Having tweeted his congratulations to Democrat Doug Jones for a “hard fought” win in Tuesday night’s special election, a Wednesday morning post suggested the president was right all along about Moore, who he said during the primaries would “not be able to win” the Senate seat.
Trump’s move to minimize the unexpected defeat came despite the president backing two out of three candidates that managed to hand the traditionally Republican state to a Democrat for the first time in decades.
Trump originally backed Republican candidate Luther Strange in the primaries, against appeals from former White House strategist Steve Bannon to endorse the more populist Moore. Strange lost.
Then, despite a flood of sexual misconduct charges, including a claim of child molestation, Trump threw his support behind Moore, who barely campaigned for most of the last two weeks before the election.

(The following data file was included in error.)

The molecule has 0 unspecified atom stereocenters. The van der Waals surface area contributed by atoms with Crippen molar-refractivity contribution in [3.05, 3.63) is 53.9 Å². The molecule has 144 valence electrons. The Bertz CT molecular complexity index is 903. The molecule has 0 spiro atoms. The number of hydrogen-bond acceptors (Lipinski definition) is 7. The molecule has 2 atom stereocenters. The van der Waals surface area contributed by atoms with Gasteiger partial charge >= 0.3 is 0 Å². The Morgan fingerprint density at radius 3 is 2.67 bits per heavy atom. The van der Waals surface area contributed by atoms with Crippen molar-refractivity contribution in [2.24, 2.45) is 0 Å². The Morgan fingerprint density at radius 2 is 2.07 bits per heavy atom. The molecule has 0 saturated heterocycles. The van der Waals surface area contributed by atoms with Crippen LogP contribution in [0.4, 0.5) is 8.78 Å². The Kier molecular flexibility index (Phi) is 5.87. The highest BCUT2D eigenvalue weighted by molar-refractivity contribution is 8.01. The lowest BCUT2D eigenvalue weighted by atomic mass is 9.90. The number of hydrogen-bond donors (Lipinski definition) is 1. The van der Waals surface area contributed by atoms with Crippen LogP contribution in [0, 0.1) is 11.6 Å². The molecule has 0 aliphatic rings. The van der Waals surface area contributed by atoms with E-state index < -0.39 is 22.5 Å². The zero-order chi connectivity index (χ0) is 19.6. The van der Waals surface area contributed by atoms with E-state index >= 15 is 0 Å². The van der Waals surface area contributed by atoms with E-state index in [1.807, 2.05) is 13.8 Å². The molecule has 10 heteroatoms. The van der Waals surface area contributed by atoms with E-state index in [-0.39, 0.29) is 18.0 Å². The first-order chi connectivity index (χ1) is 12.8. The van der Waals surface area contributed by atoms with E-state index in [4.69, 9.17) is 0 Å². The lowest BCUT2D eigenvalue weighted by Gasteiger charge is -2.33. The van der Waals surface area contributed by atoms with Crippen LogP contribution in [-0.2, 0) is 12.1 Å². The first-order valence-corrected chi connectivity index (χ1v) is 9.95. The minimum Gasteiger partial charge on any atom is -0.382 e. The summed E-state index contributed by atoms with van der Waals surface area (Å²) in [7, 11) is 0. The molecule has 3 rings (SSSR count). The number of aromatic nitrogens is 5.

Trump had argued that despite the allegations, Republicans should vote for Moore as the Democrat would be weak on crime, the military, and borders.
Moore’s defeat, allied to a Democratic gubernatorial win last month in Virginia, is likely to raise Republican concerns about Trump’s coattails in state elections, and whether the populist insurgency that carried him to the White House may finally be running out of steam.
Muslim leaders unload on Trump at emergency meeting over Jerusalem
Turkey’s President Recep Tayyip Erdogan slammed Israel as a “terror state” and called Donald Trump’s recognition of Jerusalem as its capital a “red line” for Muslims in a fiery speech in Istanbul Wednesday.
Speaking at an extraordinary meeting of the Organization of Islamic Cooperation, Erdogan called on “all countries supporting international law to recognize Jerusalem as the occupied capital of Palestine” and said Trump’s decision was Israel’s reward for “violence and murder.”